Cape Cod Bay Fishing Report – October 5, 2018

Once the heavy northeast winds from today settle, the holiday weekend looks to be very fishable for the boat crew and Bruce Miller at Canal Bait and Tackle in Sagamore said they should be able to find some quality bass, as well as all the schoolies they want.

The recremercials are crying, but they are still getting between three and five fish per trip, which doesn’t seem like much, but given prices around $7 a pound, they are making out OK. Most of them are using live eels at night between Sandwich and Sandy Neck, most often pretty close in to shore out to 20-feet of water.

Bruce also said that tube-and-worm fishing is still OK around Scorton Ledge over to Barnstable, with best results on red or orange tubes.

Earlier this week, Jeff Miller told me that some bigger fish are being caught in deeper water out around the Dump; most of this action has been vertical jigging as the bass are feeding on schools of smaller mackerel that are moving between the Canal and deeper water.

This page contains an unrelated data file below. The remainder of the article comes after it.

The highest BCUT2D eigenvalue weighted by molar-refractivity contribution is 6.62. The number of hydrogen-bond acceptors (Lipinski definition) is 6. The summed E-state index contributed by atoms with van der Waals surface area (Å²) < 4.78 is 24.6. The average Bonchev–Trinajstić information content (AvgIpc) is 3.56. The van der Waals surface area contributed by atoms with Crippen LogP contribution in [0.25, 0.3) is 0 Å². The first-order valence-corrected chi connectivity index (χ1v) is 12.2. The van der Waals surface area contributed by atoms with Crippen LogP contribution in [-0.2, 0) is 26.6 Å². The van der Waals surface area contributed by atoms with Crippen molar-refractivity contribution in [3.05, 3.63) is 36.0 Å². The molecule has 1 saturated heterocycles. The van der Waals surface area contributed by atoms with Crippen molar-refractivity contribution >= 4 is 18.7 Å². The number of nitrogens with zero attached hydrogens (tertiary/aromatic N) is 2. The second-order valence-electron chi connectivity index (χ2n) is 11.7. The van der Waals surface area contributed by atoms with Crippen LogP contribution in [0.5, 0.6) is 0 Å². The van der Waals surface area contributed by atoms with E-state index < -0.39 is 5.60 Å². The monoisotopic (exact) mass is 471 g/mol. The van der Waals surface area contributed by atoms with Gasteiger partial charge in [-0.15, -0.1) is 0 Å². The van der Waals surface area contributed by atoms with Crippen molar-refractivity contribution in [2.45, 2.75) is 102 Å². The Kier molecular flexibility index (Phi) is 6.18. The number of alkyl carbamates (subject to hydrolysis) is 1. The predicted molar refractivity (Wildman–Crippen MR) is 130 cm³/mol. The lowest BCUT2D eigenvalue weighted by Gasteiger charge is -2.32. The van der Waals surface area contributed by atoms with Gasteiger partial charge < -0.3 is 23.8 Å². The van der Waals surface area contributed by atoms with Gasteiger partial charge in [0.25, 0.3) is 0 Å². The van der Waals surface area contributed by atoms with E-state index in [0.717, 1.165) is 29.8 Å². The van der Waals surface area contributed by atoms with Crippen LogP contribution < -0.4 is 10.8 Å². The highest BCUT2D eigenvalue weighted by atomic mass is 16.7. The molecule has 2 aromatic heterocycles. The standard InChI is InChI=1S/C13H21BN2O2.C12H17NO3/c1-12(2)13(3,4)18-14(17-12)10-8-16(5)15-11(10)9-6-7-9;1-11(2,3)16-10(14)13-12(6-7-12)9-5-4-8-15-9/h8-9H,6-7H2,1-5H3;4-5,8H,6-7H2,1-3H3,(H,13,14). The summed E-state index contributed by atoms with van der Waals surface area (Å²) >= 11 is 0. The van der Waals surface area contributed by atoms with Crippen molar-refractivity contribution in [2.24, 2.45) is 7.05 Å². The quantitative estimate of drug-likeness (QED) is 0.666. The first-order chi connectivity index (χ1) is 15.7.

The word from Andy Little at The Powderhorn in Hyannis is that there are large numbers of schoolies inside Barnstable, with the outgoing tide fishing very well, especially if it is connected with the early morning. There are also small fish from the flats stretching from East Bar up the creeks that stretch from Bass Hole up to Mill Creek.

Paul Newmier at Blackbeard’s in Eastham reported that there really isn’t much activity among the charter boats or recreational folks; he went out of Sesuit on Wednesday in hopes of finding some winter flounder and there was only one other boat in the parking lot. They were headed out to try and find some bass by the Canal and were still out when he returned from a trip that only produced a few crabs.

Most of the Rock Harbor charter fleet have completed their final trips of year; last week, a few of them were in buying worms, but Paul did not hear how they did. Typically, if they are fishing this way, they concentrate on the dropoffs between Dennis and Brewster.

The small bonito are still around all the way up to Provincetown and over to Race Point, but by all reports, any attempts to turn them into bass by livelining have proven fruitless.